Communism In Warsaw

The period between 1945 and 1989 is considered bittersweet in Polish history. Bitter, because Communism controlled everything and everyone, and sweet, because it also provided many enjoyable memories. The architects who rebuilt post-war Warsaw between 1945 and 1956 were forced to design buildings in the style of “social realism”, where according to Marxist ideology the most important concepts were hard work, tradition, and the worker's movement.

Palace of Culture and Science (PKiN - Pałac Kultury i Nauki) Plac Defilad 1 ( 1 Defilad sq). Finished on July 1955, the palace was offered by Josef Stalin himself as a “gift of the Soviet people to the Polish nation.” It is an architectural mix of social realism and Polish historicism, inspired by American art deco skyscrapers.

Standing at 237 m and housing more than 3,000 rooms, the Palace is the tallest building in Poland. Look up to see the second largest clock in Europe and the highest clock tower in the world, and the Congress Hall (Sala Kongresowa) can fit 3,000 people. It has hosted numerous concerts including The Rolling Stones in 1967, who were the first major western rock group to visit behind the Iron Curtain. The Viewing Terrace on the 30th floor has a 360-degree panoramic view of Warsaw. Enter from Marszałkowska Street, ticket 18zł  Open daily from 9:00-20:00; The Museum of Technology - exhibits mostly quirky old-style technology. Enter from Jerozolimskie Avenue and open Tue- Fri 9:00-17:00, Sat-Sun 10:00-17:00, ticket 14PLN. ; - Additionally, the Palace has a post office, cinema, swimming pool, museums, libraries and theatres.

Defilad Square (Plac Defilad): Located in front of the Palace of Culture, it was built for propaganda speeches of the leaders of the People's Republic of Poland. At the time it was created, the square was the largest such space in Europe, and there are now plans to re-develop the entire area.

Marszałkowska Housing District (MDM) (Marszałkowska Dzielnica Mieszkaniowa (MDM): This district was built for wealthy residents after WWII. The construction of the settlement was also a sly opportunity to obstruct and downsize the Church of the Holy Redeemer, which falls on the axis of Marszałkowska Street.

Konstytucji Square (Plac Konstytucji): Its name was meant to commemorate the Stalinist Communist Constitution, which was adopted in 1952. The square is one of the world's largest examples of social realist planning. The most visible elements of the square are the characteristic, monumental lampposts.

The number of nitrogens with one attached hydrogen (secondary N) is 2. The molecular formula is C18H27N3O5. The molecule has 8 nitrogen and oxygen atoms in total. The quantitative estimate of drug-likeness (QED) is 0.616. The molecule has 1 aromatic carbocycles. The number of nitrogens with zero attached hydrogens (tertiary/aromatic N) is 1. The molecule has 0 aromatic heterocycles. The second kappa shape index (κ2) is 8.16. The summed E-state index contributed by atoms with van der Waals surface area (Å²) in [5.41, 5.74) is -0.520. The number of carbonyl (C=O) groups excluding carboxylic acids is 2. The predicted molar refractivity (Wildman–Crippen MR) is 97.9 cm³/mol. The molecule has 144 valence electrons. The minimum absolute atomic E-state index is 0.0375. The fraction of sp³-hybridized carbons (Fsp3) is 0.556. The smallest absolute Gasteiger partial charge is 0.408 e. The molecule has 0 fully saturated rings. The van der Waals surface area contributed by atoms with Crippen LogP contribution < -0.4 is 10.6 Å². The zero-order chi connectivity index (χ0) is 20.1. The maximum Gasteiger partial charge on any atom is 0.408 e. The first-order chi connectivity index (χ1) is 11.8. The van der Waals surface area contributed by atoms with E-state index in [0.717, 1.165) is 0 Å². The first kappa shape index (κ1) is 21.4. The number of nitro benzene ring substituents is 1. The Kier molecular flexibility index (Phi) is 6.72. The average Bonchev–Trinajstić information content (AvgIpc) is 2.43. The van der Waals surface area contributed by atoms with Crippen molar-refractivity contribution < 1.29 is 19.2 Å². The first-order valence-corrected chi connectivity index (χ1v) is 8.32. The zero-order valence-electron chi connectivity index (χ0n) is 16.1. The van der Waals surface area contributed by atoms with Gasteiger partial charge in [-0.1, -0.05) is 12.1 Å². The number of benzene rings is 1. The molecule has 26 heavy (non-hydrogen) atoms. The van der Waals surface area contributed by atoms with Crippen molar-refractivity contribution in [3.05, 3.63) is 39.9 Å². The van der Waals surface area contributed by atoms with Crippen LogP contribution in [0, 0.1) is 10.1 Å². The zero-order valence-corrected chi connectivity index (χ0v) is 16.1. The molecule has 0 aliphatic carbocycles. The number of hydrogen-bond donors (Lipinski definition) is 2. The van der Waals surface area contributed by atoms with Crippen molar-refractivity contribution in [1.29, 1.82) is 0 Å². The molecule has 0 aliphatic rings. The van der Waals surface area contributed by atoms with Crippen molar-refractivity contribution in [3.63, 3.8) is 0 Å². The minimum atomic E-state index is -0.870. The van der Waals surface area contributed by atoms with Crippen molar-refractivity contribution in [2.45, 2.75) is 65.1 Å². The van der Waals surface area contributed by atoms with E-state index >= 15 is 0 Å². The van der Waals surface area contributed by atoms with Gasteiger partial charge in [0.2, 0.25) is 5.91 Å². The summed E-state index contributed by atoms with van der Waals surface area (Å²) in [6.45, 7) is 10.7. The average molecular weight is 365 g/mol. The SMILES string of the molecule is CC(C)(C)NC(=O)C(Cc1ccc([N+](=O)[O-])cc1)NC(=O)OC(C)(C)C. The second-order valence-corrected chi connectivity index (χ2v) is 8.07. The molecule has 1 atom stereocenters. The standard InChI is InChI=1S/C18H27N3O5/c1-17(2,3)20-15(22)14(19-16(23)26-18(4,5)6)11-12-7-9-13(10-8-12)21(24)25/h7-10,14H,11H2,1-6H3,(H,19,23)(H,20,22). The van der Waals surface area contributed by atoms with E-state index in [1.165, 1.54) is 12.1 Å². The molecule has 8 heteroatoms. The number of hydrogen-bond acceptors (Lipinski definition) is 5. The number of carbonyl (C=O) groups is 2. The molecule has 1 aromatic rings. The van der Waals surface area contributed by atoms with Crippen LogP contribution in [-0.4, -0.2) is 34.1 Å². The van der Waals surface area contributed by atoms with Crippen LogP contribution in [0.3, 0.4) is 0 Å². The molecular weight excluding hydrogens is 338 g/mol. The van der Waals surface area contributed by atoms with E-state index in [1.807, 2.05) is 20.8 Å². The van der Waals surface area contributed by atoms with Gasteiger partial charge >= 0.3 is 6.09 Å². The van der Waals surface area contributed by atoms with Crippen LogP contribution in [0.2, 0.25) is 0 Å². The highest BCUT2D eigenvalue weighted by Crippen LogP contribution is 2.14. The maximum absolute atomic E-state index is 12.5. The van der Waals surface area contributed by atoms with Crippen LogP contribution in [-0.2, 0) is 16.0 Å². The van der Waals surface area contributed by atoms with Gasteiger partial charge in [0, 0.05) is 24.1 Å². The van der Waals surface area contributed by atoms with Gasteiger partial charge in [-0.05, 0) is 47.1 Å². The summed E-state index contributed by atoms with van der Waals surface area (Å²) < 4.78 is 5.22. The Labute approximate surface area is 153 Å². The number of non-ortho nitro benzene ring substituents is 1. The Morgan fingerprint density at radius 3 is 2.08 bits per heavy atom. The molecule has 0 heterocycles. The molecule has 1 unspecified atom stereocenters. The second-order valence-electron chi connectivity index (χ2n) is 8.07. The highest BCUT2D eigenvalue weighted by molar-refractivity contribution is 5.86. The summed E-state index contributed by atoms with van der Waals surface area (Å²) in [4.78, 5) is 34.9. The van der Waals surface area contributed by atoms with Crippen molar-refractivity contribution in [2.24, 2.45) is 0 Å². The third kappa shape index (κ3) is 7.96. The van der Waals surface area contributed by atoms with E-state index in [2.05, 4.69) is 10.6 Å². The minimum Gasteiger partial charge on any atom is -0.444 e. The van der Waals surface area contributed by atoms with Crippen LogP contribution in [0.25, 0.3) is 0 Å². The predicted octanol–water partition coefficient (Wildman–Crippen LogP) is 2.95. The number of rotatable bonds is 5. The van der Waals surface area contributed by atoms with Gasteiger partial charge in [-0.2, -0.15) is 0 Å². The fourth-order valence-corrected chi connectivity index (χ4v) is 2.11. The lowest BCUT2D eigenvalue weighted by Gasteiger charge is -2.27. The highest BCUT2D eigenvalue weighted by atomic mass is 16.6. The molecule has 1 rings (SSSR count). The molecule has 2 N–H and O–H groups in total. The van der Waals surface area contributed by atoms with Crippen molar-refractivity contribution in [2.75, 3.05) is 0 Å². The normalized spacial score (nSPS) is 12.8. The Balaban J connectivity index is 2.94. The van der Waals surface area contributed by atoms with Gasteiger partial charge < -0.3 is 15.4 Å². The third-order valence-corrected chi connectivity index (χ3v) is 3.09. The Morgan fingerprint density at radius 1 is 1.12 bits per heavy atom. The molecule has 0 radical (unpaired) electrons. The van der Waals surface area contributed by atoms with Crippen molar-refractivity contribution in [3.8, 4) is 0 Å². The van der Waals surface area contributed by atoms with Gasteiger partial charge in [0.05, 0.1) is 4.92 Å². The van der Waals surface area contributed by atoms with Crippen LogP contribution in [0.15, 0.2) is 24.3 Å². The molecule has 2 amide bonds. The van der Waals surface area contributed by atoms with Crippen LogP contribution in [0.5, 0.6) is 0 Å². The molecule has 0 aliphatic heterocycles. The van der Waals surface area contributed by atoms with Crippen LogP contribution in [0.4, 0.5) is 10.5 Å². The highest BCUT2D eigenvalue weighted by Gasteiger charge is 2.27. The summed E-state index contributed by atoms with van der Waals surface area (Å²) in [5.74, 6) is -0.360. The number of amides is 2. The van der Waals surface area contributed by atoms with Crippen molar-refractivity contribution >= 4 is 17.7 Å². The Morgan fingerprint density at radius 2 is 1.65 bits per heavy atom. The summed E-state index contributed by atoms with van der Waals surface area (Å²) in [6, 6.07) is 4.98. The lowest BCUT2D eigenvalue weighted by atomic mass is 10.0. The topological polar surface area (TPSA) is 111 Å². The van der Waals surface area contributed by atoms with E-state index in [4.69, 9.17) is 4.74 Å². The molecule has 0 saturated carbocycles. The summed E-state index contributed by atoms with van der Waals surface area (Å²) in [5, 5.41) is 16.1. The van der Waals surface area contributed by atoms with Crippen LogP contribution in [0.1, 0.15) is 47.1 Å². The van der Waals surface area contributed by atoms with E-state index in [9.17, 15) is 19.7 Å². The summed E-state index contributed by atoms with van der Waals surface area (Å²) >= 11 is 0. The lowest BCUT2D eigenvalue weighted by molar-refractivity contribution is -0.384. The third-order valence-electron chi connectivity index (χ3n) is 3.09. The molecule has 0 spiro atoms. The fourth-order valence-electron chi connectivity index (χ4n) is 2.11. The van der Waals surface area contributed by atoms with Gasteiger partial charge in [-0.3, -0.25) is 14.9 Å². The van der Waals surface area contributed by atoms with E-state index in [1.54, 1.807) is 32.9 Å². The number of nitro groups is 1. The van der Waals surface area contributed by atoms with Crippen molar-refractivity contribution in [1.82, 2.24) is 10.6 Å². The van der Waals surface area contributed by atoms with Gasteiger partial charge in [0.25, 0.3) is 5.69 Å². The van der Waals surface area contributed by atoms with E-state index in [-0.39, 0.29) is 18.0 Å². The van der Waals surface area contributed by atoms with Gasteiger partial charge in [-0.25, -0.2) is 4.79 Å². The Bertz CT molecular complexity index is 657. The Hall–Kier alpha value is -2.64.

The building of the former Planning Commission by the Office of the Council of Ministers pl. Trzech Krzyży 3/5. This building now serves as Ministry, and is the best example of social realism.

The former seat of the Central Committee of the Communist Party: Now The Banking and Financing Center 'Nowy Świat' (Centrum Bankowo-Finansowe 'Nowy Świat') ul. Nowy Świat 6/12: It was once the seat of the Communist authorities called 'the Party House', and was the most defended and secure building in Warsaw. There are many urban legends and myths about it, such as passages connecting it directly to the Palace of Culture and Science, or to a secret train platform. Since 1991 it has been on The Warsaw Stock Exchange.
Muranów residential district: This district was one of the first post-war housing estates. It is built on the site of the Jewish Ghetto, which was totally levelled after the Ghetto Uprising. It was built in social-realistic style with residential buildings, schools, nurseries, kindergartens and cinemas. The monumental gateways are characteristic of this type of “workers paradise”.

Communist Life Museum: Private communist museum. The museum contains typical furniture and everyday appliances such as washing machines and televisions. There are a few different sections, where you can experience propaganda, lifestyle, politics or an ordinary day in the life from the times. The exposition is a perfect background to Communism in Poland, where you can experience the times and discover the absurdities of everyday life. 25 Mińska street 'Soho Factory'. Open 10:00 to 16:00, tickets (with Oki Doki discount) is only 5 PLN. www.adventurewarsaw.com/our-museum

Milk Bars (Bary mleczne): “Milk bars” are canteens that were very common and popular during Communist times. They are still popular for their cheap and cheerful, home-style cooking. The name 'Milk Bar' comes from their typical past menus - mostly dairy and flour dishes. During Communism, meat supplies were restricted. For a few years now, new Milk Bars have opened and become trendier among the young Warsaw crowd.

The menu consists of pierogi, pancakes, milk-based soups, and breaded cutlets. The unique atmosphere (not to mention the design) brings back the memory of past times. Prices are low. Milk bars have limited hours; you can enjoy breakfast and lunch but usually not a late dinner (most are open only until 17:00). Our favourite Milk Bars are: Familijny (ul. Nowy Świat 39); Mleczarnia (Aleje Jerozolimskie 32); Bambino (ul. Krucza 21); Prasowy (ul. Marszałkowska 10/16); Złota Kurka (ul. Marszałkowska 55/73); Ząbkowski (ul. Ząbkowska 2); Rusałka (ul. Floriańska 14)

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